May 12

Is the War on Terror Over?

I’ve been reading a very interesting book over the weekend called The Gift of Fear. It was written by Gavin de Becker, who is an expert at analyzing the causes of violence and has received numerous awards for his work in the field. The book is fascinating on its own, primarily because it clearly shows that one of the most surprising and often seemingly incomprehensible aspects of our society is actually predictable, understandable, and, to some extent, preventable. The account of violent activity is detailed and valuable. One aspect of it, however, piqued my interest in terms of its relevance to international terrorism. According to de Becker, there are four elements that are almost always present in the mind of someone who commits a violent act. He labels these elements JACA: Justification, Alternatives, Consequences, and Ability. The basic idea is that a person who threatens violence will usually only act on it if they can justify to themselves or rationalize their behavior, if they see very few alternatives to violence as practical or desirable, if they are willing to accept the consequences of the act, and if they believe they have the ability to engage in the violence in an effective manner. Often these beliefs are delusional to a certain extent, but in the absence of sincere beliefs about these issues, people will almost invariably choose a non-violent alternative.

In terms of the war on terror, the death of bin Laden seems to have gone a long way in stripping terrorists of each of these elements. First, bin Laden was a charismatic leader; he convinced his followers of the justice and necessity of their actions, and he served as a symbol of powerful defiance and leadership in what he was able to convince people was a just cause. This may be hard for us to accept, but many people in certain parts of the world respected bin Laden and acted to follow him. Without him, there is far less of a voice to rally people to a strong feeling of justification that accompanies decisions to join or fund such a group. In addition, President Obama has handled this killing brilliantly. Bin Laden was killed in a way that makes it almost impossible for people to view him as a martyr for the cause. He was treated with respect and dignity in his burial by following his religious customs, he acted in a cowardly manner by using human shields, and gruesome pictures of his corpse have been kept from the public so they cannot be used to stir fervor of sympathy for him merely in virtue of the horrors of his death. There is good reason to think that the death of bin Laden will greatly diminish the justification most people were able to create for supporting or joining his cause.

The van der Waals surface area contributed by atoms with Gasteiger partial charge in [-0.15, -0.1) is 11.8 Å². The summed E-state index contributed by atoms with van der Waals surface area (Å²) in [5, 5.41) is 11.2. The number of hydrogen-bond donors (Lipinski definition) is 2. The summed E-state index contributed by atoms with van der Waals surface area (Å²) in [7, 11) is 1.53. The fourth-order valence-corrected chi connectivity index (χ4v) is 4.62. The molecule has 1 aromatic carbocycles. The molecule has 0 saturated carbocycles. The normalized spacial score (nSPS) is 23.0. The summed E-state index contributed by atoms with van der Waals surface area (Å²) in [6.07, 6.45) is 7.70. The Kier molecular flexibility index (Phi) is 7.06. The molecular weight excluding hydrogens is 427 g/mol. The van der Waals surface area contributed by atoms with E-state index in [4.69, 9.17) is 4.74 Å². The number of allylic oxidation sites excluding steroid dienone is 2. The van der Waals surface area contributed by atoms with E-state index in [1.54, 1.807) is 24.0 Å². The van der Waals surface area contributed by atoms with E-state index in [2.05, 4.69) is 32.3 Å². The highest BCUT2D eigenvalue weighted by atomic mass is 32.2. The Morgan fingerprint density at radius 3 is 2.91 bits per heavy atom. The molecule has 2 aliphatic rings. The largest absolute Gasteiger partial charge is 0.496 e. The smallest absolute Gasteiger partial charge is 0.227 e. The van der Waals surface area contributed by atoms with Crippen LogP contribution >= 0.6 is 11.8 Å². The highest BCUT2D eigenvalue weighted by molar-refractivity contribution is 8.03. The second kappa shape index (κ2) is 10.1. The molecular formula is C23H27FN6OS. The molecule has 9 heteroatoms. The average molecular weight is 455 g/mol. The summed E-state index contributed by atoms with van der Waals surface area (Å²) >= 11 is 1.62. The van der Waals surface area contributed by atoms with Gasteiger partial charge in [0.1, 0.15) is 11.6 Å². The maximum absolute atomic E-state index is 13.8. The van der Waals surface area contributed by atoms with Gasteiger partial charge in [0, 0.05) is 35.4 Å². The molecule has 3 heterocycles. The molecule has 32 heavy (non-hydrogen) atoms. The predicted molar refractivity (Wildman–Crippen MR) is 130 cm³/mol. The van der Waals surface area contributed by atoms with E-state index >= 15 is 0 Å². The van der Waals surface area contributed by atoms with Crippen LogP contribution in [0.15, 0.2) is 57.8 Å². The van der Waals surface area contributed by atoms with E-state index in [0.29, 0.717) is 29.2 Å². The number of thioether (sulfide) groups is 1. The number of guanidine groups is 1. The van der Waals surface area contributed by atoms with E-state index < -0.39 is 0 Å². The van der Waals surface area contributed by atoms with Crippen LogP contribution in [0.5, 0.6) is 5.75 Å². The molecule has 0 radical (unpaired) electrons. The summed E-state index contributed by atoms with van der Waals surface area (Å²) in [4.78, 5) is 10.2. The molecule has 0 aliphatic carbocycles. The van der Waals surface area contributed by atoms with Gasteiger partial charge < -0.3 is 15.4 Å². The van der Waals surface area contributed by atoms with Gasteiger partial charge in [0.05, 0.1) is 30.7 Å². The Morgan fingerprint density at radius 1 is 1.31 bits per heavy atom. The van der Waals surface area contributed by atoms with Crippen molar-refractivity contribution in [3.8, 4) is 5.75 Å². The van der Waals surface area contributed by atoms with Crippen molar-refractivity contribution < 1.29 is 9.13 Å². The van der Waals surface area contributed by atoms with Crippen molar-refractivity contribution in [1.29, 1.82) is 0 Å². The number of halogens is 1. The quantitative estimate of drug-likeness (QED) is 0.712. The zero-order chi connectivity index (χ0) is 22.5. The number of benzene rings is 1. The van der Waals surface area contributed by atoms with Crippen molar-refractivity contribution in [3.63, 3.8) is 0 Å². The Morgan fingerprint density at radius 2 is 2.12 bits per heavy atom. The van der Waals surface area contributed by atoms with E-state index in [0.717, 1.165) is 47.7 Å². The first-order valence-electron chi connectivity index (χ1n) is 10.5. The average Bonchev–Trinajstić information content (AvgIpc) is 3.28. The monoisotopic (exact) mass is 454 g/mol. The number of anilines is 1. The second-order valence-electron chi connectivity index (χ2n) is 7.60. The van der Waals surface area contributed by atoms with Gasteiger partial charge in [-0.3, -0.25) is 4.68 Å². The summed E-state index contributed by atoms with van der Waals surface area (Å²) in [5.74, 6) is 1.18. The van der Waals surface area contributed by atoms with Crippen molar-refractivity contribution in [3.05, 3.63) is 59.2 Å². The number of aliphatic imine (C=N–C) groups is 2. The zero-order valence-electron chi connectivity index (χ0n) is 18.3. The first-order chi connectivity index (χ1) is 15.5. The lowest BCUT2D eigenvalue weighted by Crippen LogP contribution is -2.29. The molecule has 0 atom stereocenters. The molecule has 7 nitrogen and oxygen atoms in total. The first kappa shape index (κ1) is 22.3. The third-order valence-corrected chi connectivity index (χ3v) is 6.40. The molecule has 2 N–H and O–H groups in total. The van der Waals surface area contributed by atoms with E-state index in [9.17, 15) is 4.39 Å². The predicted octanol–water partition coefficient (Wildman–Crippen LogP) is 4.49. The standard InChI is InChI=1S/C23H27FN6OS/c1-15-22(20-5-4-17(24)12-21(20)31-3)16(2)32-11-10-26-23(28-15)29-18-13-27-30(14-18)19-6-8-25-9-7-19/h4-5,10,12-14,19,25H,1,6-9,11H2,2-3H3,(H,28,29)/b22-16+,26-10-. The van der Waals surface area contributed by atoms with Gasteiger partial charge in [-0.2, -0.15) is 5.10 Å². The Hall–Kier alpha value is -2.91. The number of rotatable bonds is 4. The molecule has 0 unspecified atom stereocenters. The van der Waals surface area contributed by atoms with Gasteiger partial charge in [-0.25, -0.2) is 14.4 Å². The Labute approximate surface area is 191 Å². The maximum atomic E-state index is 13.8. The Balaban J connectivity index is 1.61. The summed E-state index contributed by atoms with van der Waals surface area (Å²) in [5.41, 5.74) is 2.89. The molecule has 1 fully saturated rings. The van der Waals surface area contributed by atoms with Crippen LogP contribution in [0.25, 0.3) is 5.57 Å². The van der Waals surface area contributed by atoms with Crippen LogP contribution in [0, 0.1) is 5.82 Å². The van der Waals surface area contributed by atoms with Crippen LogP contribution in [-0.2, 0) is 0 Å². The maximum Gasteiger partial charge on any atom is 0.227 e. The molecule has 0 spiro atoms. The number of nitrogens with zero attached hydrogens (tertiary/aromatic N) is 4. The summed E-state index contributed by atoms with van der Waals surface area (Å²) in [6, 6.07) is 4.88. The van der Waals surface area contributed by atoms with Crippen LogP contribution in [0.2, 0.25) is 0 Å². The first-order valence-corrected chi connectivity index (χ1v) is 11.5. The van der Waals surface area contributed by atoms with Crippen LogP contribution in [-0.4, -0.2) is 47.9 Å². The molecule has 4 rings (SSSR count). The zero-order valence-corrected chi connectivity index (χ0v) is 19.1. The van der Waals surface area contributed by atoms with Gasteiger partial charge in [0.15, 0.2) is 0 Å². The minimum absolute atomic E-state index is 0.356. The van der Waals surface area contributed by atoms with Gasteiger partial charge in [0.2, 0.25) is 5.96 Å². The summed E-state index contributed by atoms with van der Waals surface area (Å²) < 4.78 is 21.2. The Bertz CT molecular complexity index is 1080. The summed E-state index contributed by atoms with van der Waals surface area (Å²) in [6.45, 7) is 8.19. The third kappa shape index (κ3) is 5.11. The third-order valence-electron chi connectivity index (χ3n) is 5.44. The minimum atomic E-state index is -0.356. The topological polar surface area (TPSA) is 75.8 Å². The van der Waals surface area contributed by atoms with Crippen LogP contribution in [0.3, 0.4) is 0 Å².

In addition, recent events have made it clear that there are viable alternatives in the Muslim world to terrorism as a means of improving the lives of the citizens of those nations. Recent revolutions, and the inactivity or support of America and the rest of the world in those revolutions have given people suffering through these regimes legitimate cause to believe there is an alternative to terrorism as a means of improving their lives. In addition, since they are home-grown, there is more of feeling of control over one’s own life here, the loss of which is usually central to a feeling of having no better alternatives. In the presence of this alternative, if it can be maintained, there is far less reason to support drastic measures like terrorism in order to improve one’s state, and recruitment and funding are almost certain to drop. Relatedly, when one has hope for a better future, one automatically has more to lose and is therefore less willing to accept the consequences of violence. These elements go hand in hand in predicting a diminished availability of resources for future terrorist acts.

Finally, these points together greatly diminish the ability of terrorists to carry out their actions. With fewer recruits and less funding, terrorists will have a much more difficult time carrying out their plans. Terrorism will, of course, never end, but in all likelihood its scope of importance and the severity of its effects will be greatly diminished because their ability to create and deploy successful large-scale actions will greatly diminish. Terrorism will likely return to its former state of diminished relative international significance rather than maintaining a central stage of world importance and a corresponding power over world events. There is no need for a war against something like that.

I do not know who deserves credit for all of this, or how long it will take for these effects to occur. I’m guessing it’s sooner than people think, though. It is nearly impossible to tell whether or not people would have felt empowered to rebel if Bush’s wars hadn’t made it clear that there was external support for regime change. It is probably true that Obama’s ability to divert or limit anti-American sentiment encouraged people to pursue other options and lessened the strength of a scapegoat to keep people feeling hopeless. It is also certainly true that Obama’s handling of the killing of bin Laden will greatly help in preventing people from finding as many grounds for maintaining the fervor of their commitment. But so long as we don’t let a dangerously shallow and obscene figure like Donald Trump or, to a lesser extent, Sarah Palin reinvigorate these attitudes by foolishly choosing them make important decisions in these matters, there is good reason to believe that the fervor will die down, the lives of people throughout the Muslim world will blessedly improve, and the war on terror and its justification will end not just because we have decided to stop giving it that name, but because it no longer has a basis for existing.

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